I am going to take a moment to talk about a subject that is very near and dear to my heart, and I am not sure if this will lose the, admittedly very few, readers that I have accrued over the past few months or not, but I don't care. This is a topic that needs to be addressed in a meaningful and adult fashion, and dammit, it is 2013, I can talk about it on a public forum!


Store bought book cases suck.

There, I said it. And I stick by it. Deal.

Seriously though, they are always made of the same cheap press board, or at least the shelves are, and once a normal splattering of literature is laid upon it, the shelves bend, buckle and eventually fail. This happens to me all the time, I can't be the only one, right?

I mean, sure, I have a lot of books, probably more than most, but I can't be the only one who has had a bookcase shelf give out on him, this has to have happened to someone else. Has to.

When I moved to the city with the wife, I was faced with a conundrum: what to do with my library of random books? I couldn't bring them with, as we had no space, and, honestly, who wants to carry that much paper? So I finally gave in and went with digital books on my phone, which sucked, until I realized that with Google Books I could read the stories on my work PC, and phone, and they would sync up. Ha-cha.

With this newly discovered freedom, I was able to finally start perusing the stories that had eluded me for a while. Books that were either too expensive, or too damn hard to find. "John Dies At The End" was one of these. Written by Cracked editor David Wong, The story follows two men, John and David, as they discover a new drug and the terrifying new worlds that it opens. Really, it is a great book, and wonderfully written, and I would highly, highly recommend it.

The movie based on the book however, leaves much, much to be desired. Now if I may do a bit of pre-defence, I am not the kind of guy who will say that the book version of something is immediately superior to the film version. Jaws the movie is FAR better than Jaws the book. As is the Exorcist. Hell, I think The Lord of the Rings is better served in film than in book, but mostly that is because Tolkien is too much of a wanderer in his prose to tell a good action-y story. Long story short, when the story calls for a visual medium (giant shark translates to film better than the written word), the movie version can be stronger than the book version of a story.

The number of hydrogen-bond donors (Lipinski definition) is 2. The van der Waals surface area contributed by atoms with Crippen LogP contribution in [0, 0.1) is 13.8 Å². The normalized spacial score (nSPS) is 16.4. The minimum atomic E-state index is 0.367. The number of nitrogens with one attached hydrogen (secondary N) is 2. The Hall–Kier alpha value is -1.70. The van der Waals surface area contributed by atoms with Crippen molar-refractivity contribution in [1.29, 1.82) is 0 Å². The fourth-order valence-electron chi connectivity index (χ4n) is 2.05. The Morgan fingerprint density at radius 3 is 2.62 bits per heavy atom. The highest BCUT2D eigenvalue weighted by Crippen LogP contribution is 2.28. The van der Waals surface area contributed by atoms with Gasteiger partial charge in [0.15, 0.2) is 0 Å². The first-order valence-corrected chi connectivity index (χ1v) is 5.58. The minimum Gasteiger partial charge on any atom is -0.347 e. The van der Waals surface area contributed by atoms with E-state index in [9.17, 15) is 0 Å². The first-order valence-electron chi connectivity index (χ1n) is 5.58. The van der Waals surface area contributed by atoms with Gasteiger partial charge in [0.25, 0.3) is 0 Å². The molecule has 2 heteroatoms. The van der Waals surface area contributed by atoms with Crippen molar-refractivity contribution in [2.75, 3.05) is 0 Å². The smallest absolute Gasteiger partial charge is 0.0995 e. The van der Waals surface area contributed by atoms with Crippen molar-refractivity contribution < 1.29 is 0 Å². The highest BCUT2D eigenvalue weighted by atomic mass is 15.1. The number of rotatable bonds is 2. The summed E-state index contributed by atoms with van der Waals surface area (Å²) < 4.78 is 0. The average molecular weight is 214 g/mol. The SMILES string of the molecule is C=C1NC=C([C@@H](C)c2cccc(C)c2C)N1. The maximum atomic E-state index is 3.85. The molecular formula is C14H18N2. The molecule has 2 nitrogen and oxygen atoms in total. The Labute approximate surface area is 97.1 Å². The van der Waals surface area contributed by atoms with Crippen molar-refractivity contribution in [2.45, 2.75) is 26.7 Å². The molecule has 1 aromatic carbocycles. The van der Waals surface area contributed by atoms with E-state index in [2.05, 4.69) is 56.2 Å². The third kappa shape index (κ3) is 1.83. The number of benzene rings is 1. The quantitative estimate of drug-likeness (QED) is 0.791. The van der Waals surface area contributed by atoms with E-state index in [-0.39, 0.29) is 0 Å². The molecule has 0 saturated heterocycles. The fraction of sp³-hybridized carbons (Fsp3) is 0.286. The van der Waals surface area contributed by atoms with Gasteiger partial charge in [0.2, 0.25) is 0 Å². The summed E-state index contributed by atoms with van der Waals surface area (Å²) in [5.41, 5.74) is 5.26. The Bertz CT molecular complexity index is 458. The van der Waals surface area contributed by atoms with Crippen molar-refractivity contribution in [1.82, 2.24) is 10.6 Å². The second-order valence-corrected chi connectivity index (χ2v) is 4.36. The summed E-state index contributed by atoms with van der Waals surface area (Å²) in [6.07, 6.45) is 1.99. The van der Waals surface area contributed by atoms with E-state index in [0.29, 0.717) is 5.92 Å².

Sadly, this is not one of those times.

The film version of "John Dies At The End" stumbles in the same way that almost every Stephen King movie stumbles, they think the interest people have in the book comes from the story, and not in the way the story is told. In the case of "JDATE" David Wong tells a story that you can tell he is making up as he goes along, but does it so well you can't wait to see what he comes up with next. His romantic interest, in the form of the one handed Amy, grows through out the story, and by the end of the book you are thrilled to see her with the hero. John is played an an enigmatic, fun loving clod; the friend-of-a-friend that you hear amazing stories about, but have never really partied with.

The film version (directed by the guy who did Phantasm and Bubba Ho-Tep, which leaves me scratching my head as to how he fucked this up so bad) drops all the characterization of the novel and focuses on what is, arguably, the least interesting facet of the story. The soy sauce (the aforementioned drug)

For illustrative purposes only.

Don't get me wrong, the soy sauce is the most important part of the story, as without it there would be no story, but it really serves as a driving force to grow the characters, and to make them interact with one another. Think of soy sauce as the principle in "The Breakfast Club", sure he is the reason they are all in the library, and the reason they cannot leave, but despite that, we don't want the story to follow him. "JDATE" makes the mistake of thinking that the story David Wong wrote is why people love the book, and not the characters, and because of that it never really feels like the movie makes any real attempt to connect with the viewer, choosing instead to throw scene after scene that, admittedly, are in the book, but not giving the viewer a reason to care about what they are seeing. Amy is put in danger, and we look at it as, "Who is this lady?", John is put in danger and we don't understand why we should worry. There is absolutely no emotional connect in this film, and it suffers for it.

That said, it is not all bad news, the movie is enjoyable despite it's flaws. David Wong's writing and dialog are still fantastic, even when deprived of interesting characters, and a great deal of the manic, insane feel of the book makes its way to the screen untouched. With a little bit of work in the character department this could have been one of the best films of the year, as it is, it was an enjoyable, but ultimately forgettable take on a far superior book.

Grade B-

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